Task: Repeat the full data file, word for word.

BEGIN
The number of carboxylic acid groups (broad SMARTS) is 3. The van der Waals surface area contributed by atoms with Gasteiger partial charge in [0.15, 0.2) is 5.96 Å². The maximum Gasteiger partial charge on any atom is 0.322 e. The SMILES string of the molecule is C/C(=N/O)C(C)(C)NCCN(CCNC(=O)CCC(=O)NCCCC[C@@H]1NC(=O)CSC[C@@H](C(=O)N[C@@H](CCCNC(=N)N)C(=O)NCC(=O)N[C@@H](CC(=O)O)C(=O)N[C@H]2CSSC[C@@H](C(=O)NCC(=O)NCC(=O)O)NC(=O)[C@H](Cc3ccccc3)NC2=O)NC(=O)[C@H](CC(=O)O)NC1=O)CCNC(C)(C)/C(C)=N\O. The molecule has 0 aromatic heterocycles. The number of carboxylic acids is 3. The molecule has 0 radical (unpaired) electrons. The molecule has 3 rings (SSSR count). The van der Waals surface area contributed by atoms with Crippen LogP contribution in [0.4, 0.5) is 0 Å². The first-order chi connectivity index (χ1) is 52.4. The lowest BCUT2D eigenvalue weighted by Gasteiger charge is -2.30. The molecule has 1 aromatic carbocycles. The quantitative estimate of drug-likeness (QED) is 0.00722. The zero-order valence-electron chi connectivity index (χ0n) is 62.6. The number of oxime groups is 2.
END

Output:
The number of carboxylic acid groups (broad SMARTS) is 3. The van der Waals surface area contributed by atoms with Gasteiger partial charge in [0.15, 0.2) is 5.96 Å². The maximum Gasteiger partial charge on any atom is 0.322 e. The SMILES string of the molecule is C/C(=N/O)C(C)(C)NCCN(CCNC(=O)CCC(=O)NCCCC[C@@H]1NC(=O)CSC[C@@H](C(=O)N[C@@H](CCCNC(=N)N)C(=O)NCC(=O)N[C@@H](CC(=O)O)C(=O)N[C@H]2CSSC[C@@H](C(=O)NCC(=O)NCC(=O)O)NC(=O)[C@H](Cc3ccccc3)NC2=O)NC(=O)[C@H](CC(=O)O)NC1=O)CCNC(C)(C)/C(C)=N\O. The molecule has 0 aromatic heterocycles. The number of carboxylic acids is 3. The molecule has 0 radical (unpaired) electrons. The molecule has 3 rings (SSSR count). The van der Waals surface area contributed by atoms with Crippen LogP contribution in [0.4, 0.5) is 0 Å². The first-order chi connectivity index (χ1) is 52.4. The lowest BCUT2D eigenvalue weighted by Gasteiger charge is -2.30. The molecule has 1 aromatic carbocycles. The quantitative estimate of drug-likeness (QED) is 0.00722. The zero-order valence-electron chi connectivity index (χ0n) is 62.6. The number of oxime groups is 2.